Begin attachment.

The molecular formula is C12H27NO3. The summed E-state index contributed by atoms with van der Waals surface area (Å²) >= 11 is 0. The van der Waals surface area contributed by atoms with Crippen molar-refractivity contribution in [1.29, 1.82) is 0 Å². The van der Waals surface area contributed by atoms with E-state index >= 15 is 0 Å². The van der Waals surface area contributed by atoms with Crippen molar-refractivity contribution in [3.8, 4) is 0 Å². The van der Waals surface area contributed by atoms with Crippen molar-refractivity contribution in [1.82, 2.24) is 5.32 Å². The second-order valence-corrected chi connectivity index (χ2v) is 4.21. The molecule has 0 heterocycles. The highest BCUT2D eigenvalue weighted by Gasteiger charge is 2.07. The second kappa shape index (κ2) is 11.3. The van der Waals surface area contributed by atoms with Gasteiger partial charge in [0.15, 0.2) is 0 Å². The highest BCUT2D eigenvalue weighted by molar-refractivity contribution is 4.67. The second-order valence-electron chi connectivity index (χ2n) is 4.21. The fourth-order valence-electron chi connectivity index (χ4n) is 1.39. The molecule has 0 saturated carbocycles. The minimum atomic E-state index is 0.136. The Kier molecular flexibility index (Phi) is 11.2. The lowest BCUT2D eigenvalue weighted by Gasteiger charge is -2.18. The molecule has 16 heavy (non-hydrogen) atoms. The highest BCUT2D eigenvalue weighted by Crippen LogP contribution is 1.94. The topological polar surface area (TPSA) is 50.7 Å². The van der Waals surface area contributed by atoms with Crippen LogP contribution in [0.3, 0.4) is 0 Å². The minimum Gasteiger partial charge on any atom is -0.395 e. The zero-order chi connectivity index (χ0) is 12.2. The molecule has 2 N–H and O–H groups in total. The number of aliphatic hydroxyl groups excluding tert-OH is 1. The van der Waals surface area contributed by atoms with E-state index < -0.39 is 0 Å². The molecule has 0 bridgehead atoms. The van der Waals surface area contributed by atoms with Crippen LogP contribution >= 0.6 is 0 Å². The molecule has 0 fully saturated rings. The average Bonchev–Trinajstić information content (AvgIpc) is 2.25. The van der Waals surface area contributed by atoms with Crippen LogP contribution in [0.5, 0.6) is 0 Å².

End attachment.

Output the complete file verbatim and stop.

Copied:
The molecular formula is C12H27NO3. The summed E-state index contributed by atoms with van der Waals surface area (Å²) >= 11 is 0. The van der Waals surface area contributed by atoms with Crippen molar-refractivity contribution in [1.29, 1.82) is 0 Å². The van der Waals surface area contributed by atoms with E-state index >= 15 is 0 Å². The van der Waals surface area contributed by atoms with Crippen molar-refractivity contribution in [3.8, 4) is 0 Å². The van der Waals surface area contributed by atoms with Crippen molar-refractivity contribution in [1.82, 2.24) is 5.32 Å². The second-order valence-corrected chi connectivity index (χ2v) is 4.21. The molecule has 0 heterocycles. The highest BCUT2D eigenvalue weighted by Gasteiger charge is 2.07. The second kappa shape index (κ2) is 11.3. The van der Waals surface area contributed by atoms with Gasteiger partial charge in [0.15, 0.2) is 0 Å². The highest BCUT2D eigenvalue weighted by molar-refractivity contribution is 4.67. The second-order valence-electron chi connectivity index (χ2n) is 4.21. The fourth-order valence-electron chi connectivity index (χ4n) is 1.39. The molecule has 0 saturated carbocycles. The minimum atomic E-state index is 0.136. The Kier molecular flexibility index (Phi) is 11.2. The lowest BCUT2D eigenvalue weighted by Gasteiger charge is -2.18. The molecule has 16 heavy (non-hydrogen) atoms. The highest BCUT2D eigenvalue weighted by Crippen LogP contribution is 1.94. The topological polar surface area (TPSA) is 50.7 Å². The van der Waals surface area contributed by atoms with Crippen LogP contribution in [0.3, 0.4) is 0 Å². The minimum Gasteiger partial charge on any atom is -0.395 e. The zero-order chi connectivity index (χ0) is 12.2. The molecule has 2 N–H and O–H groups in total. The number of aliphatic hydroxyl groups excluding tert-OH is 1. The van der Waals surface area contributed by atoms with E-state index < -0.39 is 0 Å². The molecule has 0 bridgehead atoms. The van der Waals surface area contributed by atoms with Crippen LogP contribution >= 0.6 is 0 Å². The molecule has 0 fully saturated rings. The average Bonchev–Trinajstić information content (AvgIpc) is 2.25. The van der Waals surface area contributed by atoms with Crippen LogP contribution in [0.5, 0.6) is 0 Å².